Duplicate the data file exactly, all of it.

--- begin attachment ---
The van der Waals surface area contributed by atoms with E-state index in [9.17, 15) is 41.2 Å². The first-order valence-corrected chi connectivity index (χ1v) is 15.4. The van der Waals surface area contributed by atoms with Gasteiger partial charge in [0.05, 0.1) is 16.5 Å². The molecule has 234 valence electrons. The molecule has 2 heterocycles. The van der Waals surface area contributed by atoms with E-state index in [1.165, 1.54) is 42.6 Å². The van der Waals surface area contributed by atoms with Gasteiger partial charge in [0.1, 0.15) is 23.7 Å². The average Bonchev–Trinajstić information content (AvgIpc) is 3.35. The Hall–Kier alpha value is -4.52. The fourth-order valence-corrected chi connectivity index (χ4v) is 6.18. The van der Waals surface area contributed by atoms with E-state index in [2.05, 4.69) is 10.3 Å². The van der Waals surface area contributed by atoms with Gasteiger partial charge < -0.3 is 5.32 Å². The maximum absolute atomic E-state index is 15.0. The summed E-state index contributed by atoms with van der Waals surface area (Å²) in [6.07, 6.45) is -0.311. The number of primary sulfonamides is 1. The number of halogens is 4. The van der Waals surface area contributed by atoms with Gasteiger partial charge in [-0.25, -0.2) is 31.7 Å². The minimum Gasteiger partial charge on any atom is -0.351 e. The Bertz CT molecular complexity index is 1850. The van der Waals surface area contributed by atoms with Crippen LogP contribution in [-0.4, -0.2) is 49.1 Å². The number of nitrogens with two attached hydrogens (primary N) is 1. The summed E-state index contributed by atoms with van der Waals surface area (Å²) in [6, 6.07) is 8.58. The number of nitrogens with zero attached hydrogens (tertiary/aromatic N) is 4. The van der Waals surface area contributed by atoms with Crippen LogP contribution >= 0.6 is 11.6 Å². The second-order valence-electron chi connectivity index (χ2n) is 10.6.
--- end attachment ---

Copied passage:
The van der Waals surface area contributed by atoms with E-state index in [9.17, 15) is 41.2 Å². The first-order valence-corrected chi connectivity index (χ1v) is 15.4. The van der Waals surface area contributed by atoms with Gasteiger partial charge in [0.05, 0.1) is 16.5 Å². The molecule has 234 valence electrons. The molecule has 2 heterocycles. The van der Waals surface area contributed by atoms with E-state index in [1.165, 1.54) is 42.6 Å². The van der Waals surface area contributed by atoms with Gasteiger partial charge in [0.1, 0.15) is 23.7 Å². The average Bonchev–Trinajstić information content (AvgIpc) is 3.35. The Hall–Kier alpha value is -4.52. The fourth-order valence-corrected chi connectivity index (χ4v) is 6.18. The van der Waals surface area contributed by atoms with E-state index in [2.05, 4.69) is 10.3 Å². The van der Waals surface area contributed by atoms with Gasteiger partial charge < -0.3 is 5.32 Å². The maximum absolute atomic E-state index is 15.0. The summed E-state index contributed by atoms with van der Waals surface area (Å²) in [6.07, 6.45) is -0.311. The number of primary sulfonamides is 1. The number of halogens is 4. The van der Waals surface area contributed by atoms with Gasteiger partial charge in [-0.25, -0.2) is 31.7 Å². The minimum Gasteiger partial charge on any atom is -0.351 e. The Bertz CT molecular complexity index is 1850. The van der Waals surface area contributed by atoms with Crippen LogP contribution in [-0.4, -0.2) is 49.1 Å². The number of nitrogens with two attached hydrogens (primary N) is 1. The summed E-state index contributed by atoms with van der Waals surface area (Å²) in [6, 6.07) is 8.58. The number of nitrogens with zero attached hydrogens (tertiary/aromatic N) is 4. The van der Waals surface area contributed by atoms with Crippen LogP contribution >= 0.6 is 11.6 Å². The second-order valence-electron chi connectivity index (χ2n) is 10.6.